The American South, Through Time, in General Orders No. 9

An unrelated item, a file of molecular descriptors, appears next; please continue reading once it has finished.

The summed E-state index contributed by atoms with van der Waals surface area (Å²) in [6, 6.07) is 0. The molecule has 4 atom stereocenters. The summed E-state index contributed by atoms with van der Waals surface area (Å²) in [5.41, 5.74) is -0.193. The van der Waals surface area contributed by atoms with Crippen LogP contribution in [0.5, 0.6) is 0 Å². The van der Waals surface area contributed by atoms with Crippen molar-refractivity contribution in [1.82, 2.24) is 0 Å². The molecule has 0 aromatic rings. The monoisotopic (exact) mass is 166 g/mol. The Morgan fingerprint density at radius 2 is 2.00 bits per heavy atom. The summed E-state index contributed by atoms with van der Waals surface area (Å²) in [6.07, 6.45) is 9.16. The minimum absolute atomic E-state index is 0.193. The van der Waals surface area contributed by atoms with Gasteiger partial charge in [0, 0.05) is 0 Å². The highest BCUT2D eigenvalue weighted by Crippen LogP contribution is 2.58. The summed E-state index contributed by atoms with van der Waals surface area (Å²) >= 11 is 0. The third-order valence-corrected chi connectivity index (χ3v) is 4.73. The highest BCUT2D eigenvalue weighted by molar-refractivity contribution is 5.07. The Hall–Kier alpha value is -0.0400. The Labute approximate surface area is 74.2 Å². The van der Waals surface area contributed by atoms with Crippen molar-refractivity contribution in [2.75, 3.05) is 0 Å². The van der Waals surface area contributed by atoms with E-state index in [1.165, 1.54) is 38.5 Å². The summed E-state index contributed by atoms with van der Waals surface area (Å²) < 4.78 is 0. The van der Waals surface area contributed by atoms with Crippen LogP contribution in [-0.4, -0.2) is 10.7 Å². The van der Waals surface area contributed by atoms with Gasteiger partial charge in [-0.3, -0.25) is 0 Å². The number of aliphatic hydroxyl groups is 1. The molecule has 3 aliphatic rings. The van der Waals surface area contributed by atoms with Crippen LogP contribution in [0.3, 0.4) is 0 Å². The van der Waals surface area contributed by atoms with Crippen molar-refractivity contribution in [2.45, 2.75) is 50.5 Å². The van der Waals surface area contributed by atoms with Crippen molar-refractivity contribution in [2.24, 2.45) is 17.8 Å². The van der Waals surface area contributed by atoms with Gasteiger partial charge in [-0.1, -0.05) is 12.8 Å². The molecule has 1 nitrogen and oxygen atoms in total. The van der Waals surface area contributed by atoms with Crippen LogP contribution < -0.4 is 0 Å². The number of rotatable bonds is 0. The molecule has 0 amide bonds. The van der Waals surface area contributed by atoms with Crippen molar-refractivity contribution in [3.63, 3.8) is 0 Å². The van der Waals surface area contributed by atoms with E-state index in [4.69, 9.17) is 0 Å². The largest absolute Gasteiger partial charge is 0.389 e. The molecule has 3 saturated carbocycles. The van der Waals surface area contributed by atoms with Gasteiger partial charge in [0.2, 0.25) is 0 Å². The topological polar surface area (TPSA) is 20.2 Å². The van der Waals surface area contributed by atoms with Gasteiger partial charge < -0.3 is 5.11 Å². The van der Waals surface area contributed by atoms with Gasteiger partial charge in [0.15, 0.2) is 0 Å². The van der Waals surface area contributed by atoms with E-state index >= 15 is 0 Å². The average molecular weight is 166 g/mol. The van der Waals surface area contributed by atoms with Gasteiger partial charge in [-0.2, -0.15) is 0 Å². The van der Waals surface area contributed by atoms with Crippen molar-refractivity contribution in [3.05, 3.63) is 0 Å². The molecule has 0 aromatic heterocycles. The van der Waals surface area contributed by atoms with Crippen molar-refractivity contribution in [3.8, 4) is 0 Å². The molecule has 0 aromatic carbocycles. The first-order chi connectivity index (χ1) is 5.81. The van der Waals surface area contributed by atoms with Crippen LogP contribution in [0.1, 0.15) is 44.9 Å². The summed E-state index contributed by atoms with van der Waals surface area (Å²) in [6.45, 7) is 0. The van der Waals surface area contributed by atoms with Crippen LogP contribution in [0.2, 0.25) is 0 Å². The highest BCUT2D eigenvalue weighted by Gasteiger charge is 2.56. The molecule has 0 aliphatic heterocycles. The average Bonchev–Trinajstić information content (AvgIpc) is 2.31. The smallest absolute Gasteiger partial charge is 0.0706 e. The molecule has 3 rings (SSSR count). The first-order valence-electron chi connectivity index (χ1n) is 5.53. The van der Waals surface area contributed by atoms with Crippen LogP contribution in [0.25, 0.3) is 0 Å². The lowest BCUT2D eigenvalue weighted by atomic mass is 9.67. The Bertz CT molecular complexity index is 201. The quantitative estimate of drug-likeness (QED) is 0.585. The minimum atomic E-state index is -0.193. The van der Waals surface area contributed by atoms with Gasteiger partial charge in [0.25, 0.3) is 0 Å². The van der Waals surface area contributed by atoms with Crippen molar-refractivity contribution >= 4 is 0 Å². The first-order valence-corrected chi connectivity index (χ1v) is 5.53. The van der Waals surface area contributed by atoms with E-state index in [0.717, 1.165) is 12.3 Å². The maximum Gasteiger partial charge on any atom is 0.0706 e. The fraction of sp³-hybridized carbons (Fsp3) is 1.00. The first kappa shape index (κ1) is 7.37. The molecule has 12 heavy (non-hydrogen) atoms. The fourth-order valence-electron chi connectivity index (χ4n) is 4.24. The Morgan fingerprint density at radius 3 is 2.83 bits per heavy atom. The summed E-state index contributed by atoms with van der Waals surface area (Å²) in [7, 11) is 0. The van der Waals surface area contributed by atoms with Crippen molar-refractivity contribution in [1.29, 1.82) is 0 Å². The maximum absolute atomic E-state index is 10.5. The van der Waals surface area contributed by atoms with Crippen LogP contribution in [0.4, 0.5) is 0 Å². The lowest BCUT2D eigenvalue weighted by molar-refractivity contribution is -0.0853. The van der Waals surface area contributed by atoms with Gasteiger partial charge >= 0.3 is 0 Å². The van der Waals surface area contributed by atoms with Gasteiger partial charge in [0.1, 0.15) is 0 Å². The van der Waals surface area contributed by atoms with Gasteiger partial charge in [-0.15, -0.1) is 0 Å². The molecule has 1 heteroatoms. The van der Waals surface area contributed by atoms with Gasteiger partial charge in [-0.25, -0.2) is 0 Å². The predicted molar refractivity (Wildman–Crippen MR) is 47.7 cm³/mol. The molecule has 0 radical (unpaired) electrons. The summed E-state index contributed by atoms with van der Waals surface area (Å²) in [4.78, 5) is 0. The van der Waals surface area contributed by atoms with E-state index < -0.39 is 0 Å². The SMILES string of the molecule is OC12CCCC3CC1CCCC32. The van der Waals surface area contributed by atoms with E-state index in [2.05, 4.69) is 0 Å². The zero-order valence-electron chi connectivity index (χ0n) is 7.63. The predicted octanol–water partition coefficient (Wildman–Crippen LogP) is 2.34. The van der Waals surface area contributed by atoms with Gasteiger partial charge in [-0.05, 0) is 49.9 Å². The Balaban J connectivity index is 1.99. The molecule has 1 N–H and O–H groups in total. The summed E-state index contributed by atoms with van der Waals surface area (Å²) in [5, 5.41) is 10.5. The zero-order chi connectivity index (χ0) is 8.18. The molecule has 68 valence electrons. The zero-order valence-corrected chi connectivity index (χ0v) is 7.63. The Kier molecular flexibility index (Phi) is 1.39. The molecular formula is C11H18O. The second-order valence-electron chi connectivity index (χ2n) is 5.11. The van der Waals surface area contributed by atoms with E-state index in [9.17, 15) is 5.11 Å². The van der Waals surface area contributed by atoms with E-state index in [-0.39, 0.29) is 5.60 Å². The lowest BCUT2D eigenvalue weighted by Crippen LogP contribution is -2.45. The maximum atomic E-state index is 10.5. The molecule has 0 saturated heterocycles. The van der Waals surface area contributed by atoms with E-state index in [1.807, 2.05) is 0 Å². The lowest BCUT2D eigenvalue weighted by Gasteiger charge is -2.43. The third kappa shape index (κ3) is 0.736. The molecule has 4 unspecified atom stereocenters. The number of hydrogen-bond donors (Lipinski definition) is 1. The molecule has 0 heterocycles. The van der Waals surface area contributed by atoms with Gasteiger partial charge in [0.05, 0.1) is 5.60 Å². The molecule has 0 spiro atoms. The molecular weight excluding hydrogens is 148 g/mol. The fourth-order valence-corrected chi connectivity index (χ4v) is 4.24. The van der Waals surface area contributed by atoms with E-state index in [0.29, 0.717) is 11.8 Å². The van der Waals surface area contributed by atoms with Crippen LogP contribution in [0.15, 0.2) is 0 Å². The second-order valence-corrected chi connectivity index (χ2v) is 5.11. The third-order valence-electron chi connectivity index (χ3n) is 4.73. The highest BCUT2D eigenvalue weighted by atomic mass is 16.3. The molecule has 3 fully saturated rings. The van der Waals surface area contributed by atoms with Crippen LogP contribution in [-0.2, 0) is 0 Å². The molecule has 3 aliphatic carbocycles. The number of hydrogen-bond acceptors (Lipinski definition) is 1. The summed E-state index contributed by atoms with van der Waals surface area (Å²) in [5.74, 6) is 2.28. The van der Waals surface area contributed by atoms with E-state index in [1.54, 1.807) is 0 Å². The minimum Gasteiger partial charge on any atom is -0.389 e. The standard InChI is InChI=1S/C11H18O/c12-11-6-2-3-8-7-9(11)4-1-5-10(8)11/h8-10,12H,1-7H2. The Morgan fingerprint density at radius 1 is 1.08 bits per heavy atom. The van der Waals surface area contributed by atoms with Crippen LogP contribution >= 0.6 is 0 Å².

Robert Persons’s experimental doc-poem on the evolution of the landscape of the South, from farmland to battlefield to homogenized urban space, is sure to inspire comparisons to The Tree of Life. Both films are marked by the juxtaposition of elegiac natural imagery with the cold architecture of contemporary commerce, interior monologue voiceover, allusions to Stan Brakhage, and bombastic musical punctuation (in the case of Persons’s film, some of it by indie ambient act Stars of the Lid). In dissolve-heavy montages that are meditative verging on somnolent, he combines still images, animation, and his own stunning cinematography of Georgia’s rural spaces and city highways. A ruminative narration (written by him in the first person, spoken by William Davidson) contemplates the U.S. as a massive space divided and districted through historical process, from continent to territory to state, all the way down to a single clock tower at the center of a single intersection. Much of this commentary, equally in awe of progress and suspicious of it, is strikingly sincere (“I can’t make sense of it,” the narrator says over a shot of steam billowing out of a factory; he later declares, “Let me have an ordinary place untouched”). But Persons also tinges his film’s surreal beauty with gentle humor. In one tableau, a tiny hand-drawn house is dwarfed by the city skyline; in another, an apparently animation-aided fish gasps desperately on land, its struggle out of water mistakable for lip-synching to the swelling score.